Story and Photos by K. L. Small, Western Geophysical, originally published in the 1974 Spring Western Profile
Recounted by Scott Singleton
The Doodlebugger Diary recounts the experiences of geophysicists during their working lives. I’ve published extensively on my own experiences and encourage those of you with experiences of your own to also contribute. Your fellow industry professionals would love to hear your stories.
I’ve been occasionally reprinting a series of early 1980’s articles from the GSI Shotpoints and GSI Grapevine that can be found at http://gsinet.us/. I also have reprinted various Western Geophysical Profile articles. These can be found at https://library.seg.org/page/western-profile. This month I bring you a story that shows that sometimes even doodlebuggers get to go to wonderful resort localities, as they make a point of bragging about in their very first sentence.
Prologue by Scott Singleton
There are a large multitude of islands in the South Pacific that collectively elicit visions of palm tree lined beaches with clear blue water (Figure 1). Fiji is one of those island groups. It is a country with more than 300 islands located due north of New Zealand and east of northern Australia. It is a diver’s haven, and being an avid diver myself I have the good fortune of being able to spend 2 weeks there this October since it, as well as everywhere else in the South Pacific, started opening up this spring and is being mobbed by Westerners wanting to go on vacation.
However, it is not a place that inspires visions of oil derricks and hydrocarbon production. There is good reason for this – it forms a complicated wrinkle in the tectonics of the South Pacific. It is a double-ended back-arc basin with trenches on both the east (the Tonga Trench) and west (New Hebrides Trench) (Figure 2).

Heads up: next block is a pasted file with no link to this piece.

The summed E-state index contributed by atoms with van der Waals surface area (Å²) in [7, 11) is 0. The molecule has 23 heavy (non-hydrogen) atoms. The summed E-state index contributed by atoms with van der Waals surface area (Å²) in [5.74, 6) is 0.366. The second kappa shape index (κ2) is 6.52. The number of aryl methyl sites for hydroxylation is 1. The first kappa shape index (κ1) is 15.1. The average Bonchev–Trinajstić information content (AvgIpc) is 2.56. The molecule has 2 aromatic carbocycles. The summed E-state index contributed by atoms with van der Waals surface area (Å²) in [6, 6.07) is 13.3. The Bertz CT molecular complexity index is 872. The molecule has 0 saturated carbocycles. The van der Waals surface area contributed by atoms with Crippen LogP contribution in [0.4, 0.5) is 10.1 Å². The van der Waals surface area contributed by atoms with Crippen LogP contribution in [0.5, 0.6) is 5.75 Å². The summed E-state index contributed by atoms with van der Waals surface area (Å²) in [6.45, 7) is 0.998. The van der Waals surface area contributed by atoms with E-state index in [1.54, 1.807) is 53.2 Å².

It had an unusual genesis whereby the existing subduction zone split, forming a back-arc basin that then became double-ended (Figure 3).
As one might assume, this young and continually evolving region is very seismically active with volcanoes, spreading centers, and subduction zones (Figure 4).
So the question becomes – why would anyone want to shoot seismic here? Unfortunately, folks, I don’t have the historical records for this survey (i.e. who was the client and what was their exploration objective) and am as mystified as I’m sure you are. Nonetheless, someone wanted to acquire the data and put up the money to do it, which then resulted in some lucky doodlebuggers getting a trip to a South Pacific island.
Fiji Islands, South Pacific
IT IS NOT EVERY DAY that a person has the chance to go on an all-expense-paid cruise of the South Pacific aboard a modem, air-conditioned yacht equipped with all of the latest modern conveniences and get paid to boot! Had you been aboard the Bayou Chico or the Wayne Walker with Party 73 during the months between last June and September however, you would have had such an experience. Not too many South Seas yachts tow a streamer cable, and most have better sense and stay away from coral reefs. On the other hand, if you are a bunch of Western "doodlebuggers" who specialize in working in and around coral reefs, you will probably end up in the Fiji Islands as we of Party 73 did; because if it is coral reefs that you arc after, Fiji has some beauties.
The Wayne Walker (Figure 5) was the first to arrive in Fiji, and it began setting base stations in places where no one had put them before. This kept the boat crew occupied most of the time. In their "spare time" they se